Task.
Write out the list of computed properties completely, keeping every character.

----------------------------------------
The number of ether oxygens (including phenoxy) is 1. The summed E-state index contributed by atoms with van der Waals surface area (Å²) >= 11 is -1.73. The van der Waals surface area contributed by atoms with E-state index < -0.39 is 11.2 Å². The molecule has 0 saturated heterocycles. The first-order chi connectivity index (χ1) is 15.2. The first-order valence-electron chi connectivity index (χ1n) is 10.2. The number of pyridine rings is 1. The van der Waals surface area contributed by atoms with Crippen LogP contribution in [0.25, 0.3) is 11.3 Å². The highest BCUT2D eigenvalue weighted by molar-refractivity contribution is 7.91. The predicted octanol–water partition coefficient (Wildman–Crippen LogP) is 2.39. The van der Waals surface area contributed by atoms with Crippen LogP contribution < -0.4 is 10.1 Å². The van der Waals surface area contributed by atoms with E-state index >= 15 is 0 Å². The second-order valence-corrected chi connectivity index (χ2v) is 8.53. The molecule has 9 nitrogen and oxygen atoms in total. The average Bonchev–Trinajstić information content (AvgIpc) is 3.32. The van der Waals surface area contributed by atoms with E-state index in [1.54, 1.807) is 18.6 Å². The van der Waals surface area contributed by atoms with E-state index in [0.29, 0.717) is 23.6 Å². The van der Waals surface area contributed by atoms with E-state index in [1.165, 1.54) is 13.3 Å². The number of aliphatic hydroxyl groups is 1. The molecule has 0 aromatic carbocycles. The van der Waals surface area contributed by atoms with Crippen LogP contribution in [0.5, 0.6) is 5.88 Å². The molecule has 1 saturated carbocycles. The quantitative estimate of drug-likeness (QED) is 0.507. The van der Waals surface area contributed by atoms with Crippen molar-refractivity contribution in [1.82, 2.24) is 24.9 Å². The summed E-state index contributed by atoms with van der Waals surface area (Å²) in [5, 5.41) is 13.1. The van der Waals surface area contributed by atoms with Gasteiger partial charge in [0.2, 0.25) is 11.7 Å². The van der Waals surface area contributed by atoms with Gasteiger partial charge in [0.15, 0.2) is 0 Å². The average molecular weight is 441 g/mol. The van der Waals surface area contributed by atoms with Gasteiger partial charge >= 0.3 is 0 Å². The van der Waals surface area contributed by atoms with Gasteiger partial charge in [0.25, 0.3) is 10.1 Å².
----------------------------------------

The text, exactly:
The number of ether oxygens (including phenoxy) is 1. The summed E-state index contributed by atoms with van der Waals surface area (Å²) >= 11 is -1.73. The van der Waals surface area contributed by atoms with E-state index < -0.39 is 11.2 Å². The molecule has 0 saturated heterocycles. The first-order chi connectivity index (χ1) is 15.2. The first-order valence-electron chi connectivity index (χ1n) is 10.2. The number of pyridine rings is 1. The van der Waals surface area contributed by atoms with Crippen LogP contribution in [0.25, 0.3) is 11.3 Å². The highest BCUT2D eigenvalue weighted by molar-refractivity contribution is 7.91. The predicted octanol–water partition coefficient (Wildman–Crippen LogP) is 2.39. The van der Waals surface area contributed by atoms with Crippen LogP contribution < -0.4 is 10.1 Å². The van der Waals surface area contributed by atoms with E-state index >= 15 is 0 Å². The second-order valence-corrected chi connectivity index (χ2v) is 8.53. The molecule has 9 nitrogen and oxygen atoms in total. The average Bonchev–Trinajstić information content (AvgIpc) is 3.32. The van der Waals surface area contributed by atoms with E-state index in [1.54, 1.807) is 18.6 Å². The van der Waals surface area contributed by atoms with E-state index in [0.29, 0.717) is 23.6 Å². The van der Waals surface area contributed by atoms with E-state index in [1.165, 1.54) is 13.3 Å². The number of aliphatic hydroxyl groups is 1. The molecule has 0 aromatic carbocycles. The van der Waals surface area contributed by atoms with Crippen LogP contribution in [0.5, 0.6) is 5.88 Å². The molecule has 1 saturated carbocycles. The quantitative estimate of drug-likeness (QED) is 0.507. The van der Waals surface area contributed by atoms with Crippen molar-refractivity contribution in [1.82, 2.24) is 24.9 Å². The summed E-state index contributed by atoms with van der Waals surface area (Å²) in [5, 5.41) is 13.1. The van der Waals surface area contributed by atoms with Gasteiger partial charge in [0.2, 0.25) is 11.7 Å². The van der Waals surface area contributed by atoms with Gasteiger partial charge in [0.15, 0.2) is 0 Å². The average molecular weight is 441 g/mol. The van der Waals surface area contributed by atoms with Gasteiger partial charge >= 0.3 is 0 Å². The van der Waals surface area contributed by atoms with Gasteiger partial charge in [0.25, 0.3) is 10.1 Å².